Those who know me here are aware I was a US Army Colonel. I recommended and approved soldiers to be awarded medals for military service & bravery (though some medals required higher authority than mine). So allow me that I have at least a basic understanding of the concept.

Let me tell you about another kind of bravery, that is not military. I met a gay man in Seattle, Washington, in 1995. I knew at first glance he was dying of AIDS, which he told me had.

He was already on Social Security disability. Yet he volunteered to work at Chicken Soup Brigade (CSB), which was a major provider of food & services to the Seattle AIDS community at that time.

He would deliver donated groceries to the AIDS shut-ins with his own car at his own expense, cleaned their homes, ran their errands for them, and took them to their medical appointments. Even though he himself was entitled to receive these very same services from CSB, dying & enfeebled as he was, yet he did this for others.

And on those days when he didn't even have the strength to drive his car all around town, or climb apartment stairs, he would sit at the CSB desk and answer their phones. He also wrote & edited articles about AIDS issues for a Seattle gay newspaper.

Shortly after I finally met him in person (he was my online gay mentor who brought me out) his old car broke down, and he started to withdraw from the community, unable to get around, so that he was becoming a shut-in himself.

I personally fixed that car (I was once an auto mechanic), so he could return to his former active life, And in turn he made me his pet project, to bring me out into the gay world. And through him I learned most of what I know about being gay, lessons I treasure and follow to this day.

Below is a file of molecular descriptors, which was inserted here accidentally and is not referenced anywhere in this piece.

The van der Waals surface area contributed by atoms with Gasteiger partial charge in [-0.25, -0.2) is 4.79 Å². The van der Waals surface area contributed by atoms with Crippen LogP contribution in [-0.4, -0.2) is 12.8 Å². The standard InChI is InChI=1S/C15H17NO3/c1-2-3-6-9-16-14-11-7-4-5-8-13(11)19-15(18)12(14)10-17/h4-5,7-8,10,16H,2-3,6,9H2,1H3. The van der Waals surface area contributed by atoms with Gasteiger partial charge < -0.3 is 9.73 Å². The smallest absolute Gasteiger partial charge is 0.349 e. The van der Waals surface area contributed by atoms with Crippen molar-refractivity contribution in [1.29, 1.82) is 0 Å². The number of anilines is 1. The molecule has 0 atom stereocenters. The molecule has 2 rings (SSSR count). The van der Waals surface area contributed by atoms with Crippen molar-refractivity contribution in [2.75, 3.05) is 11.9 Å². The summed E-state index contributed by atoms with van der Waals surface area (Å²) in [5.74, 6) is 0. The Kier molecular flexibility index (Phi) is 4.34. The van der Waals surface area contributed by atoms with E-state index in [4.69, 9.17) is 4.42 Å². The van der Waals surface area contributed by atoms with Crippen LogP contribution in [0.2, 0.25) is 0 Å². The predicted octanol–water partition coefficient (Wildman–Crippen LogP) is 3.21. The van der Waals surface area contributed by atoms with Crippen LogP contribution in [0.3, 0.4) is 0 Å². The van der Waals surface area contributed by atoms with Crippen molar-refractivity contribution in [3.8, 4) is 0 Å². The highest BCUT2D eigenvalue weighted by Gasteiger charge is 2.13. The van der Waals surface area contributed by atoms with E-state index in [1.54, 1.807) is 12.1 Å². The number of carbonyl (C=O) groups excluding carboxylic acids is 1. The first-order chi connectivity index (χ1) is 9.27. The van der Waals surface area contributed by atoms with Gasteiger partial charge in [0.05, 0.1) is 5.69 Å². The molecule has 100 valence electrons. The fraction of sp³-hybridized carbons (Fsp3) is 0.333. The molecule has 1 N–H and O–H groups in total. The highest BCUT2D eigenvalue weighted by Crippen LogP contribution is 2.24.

Together we visited every corner of gay Seattle, and a better gay mentor never existed. All that I am today in the gay world is his doing.

Shortly after this he went onto the AIDS cocktail, new at the time, and he responded and got better. He is alive today, has his own business, and is partnered with a Microsoft executive in Seattle (that I helped him meet).

There are many definitions of "hero." Here are some of mine:

When you know you are dying, but put others before yourself, that is a hero. When you have no strength left for yourself, yet find it to help others, that is a hero.

When you look at death daily, in the faces of the doomed men all around you, and still have the courage to smile, help and encourage them, that is a hero. When you refuse to give up and quit, either for yourself or for others in a seemingly hopeless situation, that is a hero.

I've learned a lot of things since coming out gay, certainly more than I ever knew before. And among those things are that gay men & women are braver, stronger, and more courageous than they can begin to realize.

Trust me; bravery & toughness were my trade. And all of you here have such strengths as you cannot imagine, inner resources you hardly suspect, and resilience few of you know. If I were to design my perfect hero, I would make him gay.

And that is what I think is really is hero.